TV reviews: 'Chicago Fire' fizzles; violent 'Arrow' entices
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It's the last big night of the fall season for new series premieres, including ABC's strong soap "Nashville" (10 tonight, WTAE-TV), NBC's terminally bland "Chicago Fire" (10 tonight, WPXI) and The CW's competent but pedestrian "Arrow" (8 tonight, WPCW).
A review of "Nashville" ran Sunday in TV Week. Reviews of "Chicago Fire" and "Arrow" follow:
There's nothing wrong with "Chicago Fire" that a time machine trip back to 1999 couldn't cure. It's not that the show is terrible -- it's not -- but it brings nothing new to the firefighter drama format.
FX's "Rescue Me" intrigued because it had a distinctive point of view; "Chicago Fire" is a derivative ensemble drama with no point of view at all. It's the widget of TV dramas.
Dick Wolf, the veteran producer of "Law & Order," is an executive producer on "Chicago Fire," which is reminiscent of NBC's old show "Third Watch." Like "Third Watch," "Chicago Fire" follows different kinds of rescue workers, including firefighters, rescue squad members and paramedics.
The pilot episode begins with the death of a firefighter that casts a pall over Chicago Firehouse 51. Lt. Matthew Casey (Jesse Spencer, "House") bumps heads with gruff Lt. Kelly Severide (Taylor Kinney, "The Vampire Diaries"). Both are in pain after the loss of their co-worker; Casey is self-sabotaging his relationship with Hallie (Teri Reeves), and Severide appears to be a self-medicating addict.
Taking a page from "ER," "Chicago Fire" uses a recent fire academy grad, Peter Mills (Charlie Barnett), as the audience's entry into the story, but it's handled in a diffuse, unfocused manner. His imminent hazing is entirely predictable.
That's a problem that permeates "Chicago Fire": In all but title and character specifics, viewers have seen this show a dozen times before.
For "Smallville" viewers, The CW's "Arrow" also may feel familiar (not the early, cornier, better years of "Smallville" but its later, darker turn). However, "Arrow" hits its target as an OK comic book-inspired show.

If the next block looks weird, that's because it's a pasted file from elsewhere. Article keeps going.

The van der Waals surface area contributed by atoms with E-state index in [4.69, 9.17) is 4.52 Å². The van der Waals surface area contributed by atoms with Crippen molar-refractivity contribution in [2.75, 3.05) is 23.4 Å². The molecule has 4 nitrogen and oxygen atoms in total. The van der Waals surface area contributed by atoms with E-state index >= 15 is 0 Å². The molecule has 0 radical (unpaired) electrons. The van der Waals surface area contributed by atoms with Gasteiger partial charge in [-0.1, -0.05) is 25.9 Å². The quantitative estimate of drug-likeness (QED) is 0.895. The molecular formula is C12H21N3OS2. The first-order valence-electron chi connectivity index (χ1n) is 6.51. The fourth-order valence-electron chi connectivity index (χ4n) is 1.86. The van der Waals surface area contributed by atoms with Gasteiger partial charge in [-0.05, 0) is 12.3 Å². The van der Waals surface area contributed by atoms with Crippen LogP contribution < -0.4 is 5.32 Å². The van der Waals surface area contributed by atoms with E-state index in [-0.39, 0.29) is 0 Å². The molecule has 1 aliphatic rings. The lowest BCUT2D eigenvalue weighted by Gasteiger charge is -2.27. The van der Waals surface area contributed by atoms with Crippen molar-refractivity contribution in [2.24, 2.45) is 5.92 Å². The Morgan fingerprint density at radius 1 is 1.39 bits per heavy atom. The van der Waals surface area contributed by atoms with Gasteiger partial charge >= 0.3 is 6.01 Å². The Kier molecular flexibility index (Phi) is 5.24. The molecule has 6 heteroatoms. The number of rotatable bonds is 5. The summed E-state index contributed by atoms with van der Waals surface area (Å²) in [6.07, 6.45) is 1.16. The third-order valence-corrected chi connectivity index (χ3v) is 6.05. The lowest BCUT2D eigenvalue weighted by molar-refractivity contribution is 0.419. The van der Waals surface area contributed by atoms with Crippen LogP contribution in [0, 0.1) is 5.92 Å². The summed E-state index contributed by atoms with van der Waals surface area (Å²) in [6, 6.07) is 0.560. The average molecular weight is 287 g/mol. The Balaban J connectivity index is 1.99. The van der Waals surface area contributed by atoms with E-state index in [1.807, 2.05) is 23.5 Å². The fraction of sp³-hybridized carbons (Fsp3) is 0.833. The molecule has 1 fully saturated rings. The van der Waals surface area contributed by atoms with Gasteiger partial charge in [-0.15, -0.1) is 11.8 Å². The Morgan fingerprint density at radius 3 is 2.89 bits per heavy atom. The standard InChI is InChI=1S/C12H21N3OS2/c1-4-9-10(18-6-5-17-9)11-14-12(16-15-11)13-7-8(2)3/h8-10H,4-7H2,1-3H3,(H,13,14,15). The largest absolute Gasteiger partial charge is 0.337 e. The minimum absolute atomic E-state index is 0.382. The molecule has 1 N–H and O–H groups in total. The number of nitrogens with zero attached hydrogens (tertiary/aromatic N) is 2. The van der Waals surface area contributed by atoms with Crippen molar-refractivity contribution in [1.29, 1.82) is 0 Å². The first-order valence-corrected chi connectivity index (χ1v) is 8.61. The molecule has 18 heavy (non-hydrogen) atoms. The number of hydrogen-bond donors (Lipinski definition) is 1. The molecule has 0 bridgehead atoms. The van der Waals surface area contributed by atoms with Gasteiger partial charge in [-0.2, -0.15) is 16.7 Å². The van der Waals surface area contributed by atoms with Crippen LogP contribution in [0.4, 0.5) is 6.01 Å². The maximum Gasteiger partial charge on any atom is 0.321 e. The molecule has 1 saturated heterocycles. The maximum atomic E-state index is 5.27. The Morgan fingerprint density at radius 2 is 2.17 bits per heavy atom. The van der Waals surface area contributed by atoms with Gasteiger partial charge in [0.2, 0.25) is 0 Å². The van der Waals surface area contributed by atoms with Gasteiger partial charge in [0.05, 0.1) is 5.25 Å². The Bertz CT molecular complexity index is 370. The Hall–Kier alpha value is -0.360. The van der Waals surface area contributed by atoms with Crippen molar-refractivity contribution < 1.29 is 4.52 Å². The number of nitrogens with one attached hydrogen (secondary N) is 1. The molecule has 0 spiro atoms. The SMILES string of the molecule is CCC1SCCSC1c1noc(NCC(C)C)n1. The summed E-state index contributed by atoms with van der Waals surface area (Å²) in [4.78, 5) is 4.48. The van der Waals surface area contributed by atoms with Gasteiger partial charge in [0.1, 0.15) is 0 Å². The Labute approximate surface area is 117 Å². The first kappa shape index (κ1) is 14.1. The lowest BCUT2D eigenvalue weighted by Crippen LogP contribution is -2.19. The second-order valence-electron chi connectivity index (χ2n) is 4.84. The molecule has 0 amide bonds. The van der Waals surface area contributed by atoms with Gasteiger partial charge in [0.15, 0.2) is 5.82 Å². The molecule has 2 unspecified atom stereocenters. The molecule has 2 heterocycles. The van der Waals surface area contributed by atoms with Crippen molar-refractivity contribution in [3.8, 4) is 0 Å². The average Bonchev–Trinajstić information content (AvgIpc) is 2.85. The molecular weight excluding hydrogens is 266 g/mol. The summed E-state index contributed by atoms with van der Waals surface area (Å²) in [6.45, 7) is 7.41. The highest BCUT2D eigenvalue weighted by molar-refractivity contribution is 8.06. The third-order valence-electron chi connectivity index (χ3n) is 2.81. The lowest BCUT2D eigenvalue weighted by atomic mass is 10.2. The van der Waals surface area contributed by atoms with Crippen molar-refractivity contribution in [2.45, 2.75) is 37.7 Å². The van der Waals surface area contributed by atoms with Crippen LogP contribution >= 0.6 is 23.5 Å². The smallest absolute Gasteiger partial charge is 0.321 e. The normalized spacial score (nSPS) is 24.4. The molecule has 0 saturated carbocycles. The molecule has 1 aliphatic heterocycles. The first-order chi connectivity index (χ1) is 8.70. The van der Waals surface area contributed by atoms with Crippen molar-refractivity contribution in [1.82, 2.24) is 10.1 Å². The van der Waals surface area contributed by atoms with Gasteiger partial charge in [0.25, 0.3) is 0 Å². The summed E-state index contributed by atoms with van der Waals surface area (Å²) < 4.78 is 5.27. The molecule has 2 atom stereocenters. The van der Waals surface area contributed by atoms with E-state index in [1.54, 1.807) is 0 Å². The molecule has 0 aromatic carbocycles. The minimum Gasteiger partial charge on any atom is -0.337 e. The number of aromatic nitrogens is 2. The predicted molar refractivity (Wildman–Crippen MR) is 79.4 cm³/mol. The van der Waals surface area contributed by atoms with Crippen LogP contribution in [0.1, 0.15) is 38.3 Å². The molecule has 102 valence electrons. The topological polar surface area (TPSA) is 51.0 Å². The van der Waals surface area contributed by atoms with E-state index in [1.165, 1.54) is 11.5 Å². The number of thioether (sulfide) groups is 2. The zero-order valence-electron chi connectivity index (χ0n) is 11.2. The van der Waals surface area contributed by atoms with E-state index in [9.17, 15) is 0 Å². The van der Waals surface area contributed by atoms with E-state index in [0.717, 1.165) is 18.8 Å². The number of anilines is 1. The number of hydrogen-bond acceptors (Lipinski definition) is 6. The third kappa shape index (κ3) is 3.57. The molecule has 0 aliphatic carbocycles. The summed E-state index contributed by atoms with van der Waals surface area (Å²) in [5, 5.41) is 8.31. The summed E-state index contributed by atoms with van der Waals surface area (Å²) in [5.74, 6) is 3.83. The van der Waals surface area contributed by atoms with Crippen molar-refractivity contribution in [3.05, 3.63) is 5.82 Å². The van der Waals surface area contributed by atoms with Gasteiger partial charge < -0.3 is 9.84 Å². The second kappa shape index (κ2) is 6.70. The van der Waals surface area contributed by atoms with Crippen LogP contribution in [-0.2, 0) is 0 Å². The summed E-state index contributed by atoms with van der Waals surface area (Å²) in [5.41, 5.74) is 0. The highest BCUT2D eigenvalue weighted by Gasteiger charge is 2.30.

Oliver Queen and his alter ego Green Arrow appeared in the final seasons of "Smallville." But "Arrow" is not a spinoff. Different producers are writing "Arrow," and a different actor aims his bow. Stephen Amell ("Private Practice") takes over for "Smallville" actor Justin Hartley, who's now a series regular on The CW's "Emily Owens, M.D." (got all that?).
Flashbacks introduce the story of philandering frat boy Oliver, who spent five years on a deserted island. Everyone back home in Starling City thinks he died when the boat he and his father were on sank in turbulent seas.
But the jerky Oliver was just biding his time, mellowing and drinking in Buddhist teachings. (It's not clear who imparted these lessons, but Oliver brings his sister a religious trinket from the deserted island.) Now he's a more mature, stubbly, bulked-up powerhouse who dons a green-hued disguise ("the hood guy") to exact vigilante justice.
"Arrow" is quite violent in its action-packed sequences. The pilot also offers at least one surprising twist.
Once he's home, Oliver must reconnect with family, including his mother (Susanna Thompson, "Kings"), his best friend (Colin Donnell) and his ex-girlfriend, Laurel (Katie Cassidy, "Melrose Place"), whose sister he was sleeping with at the time of the boat sinking (the sister died in the boat disaster along with Oliver's father). And Oliver, as Arrow, sets about to right wrongs perpetuated by his family and Starling City's thugs.
There's nothing particularly new about a superhero show, but "Arrow" exhibits a stylized ferocity that, in its initial hour at least, makes a positive enough impression.
First Published October 10, 2012 12:00 am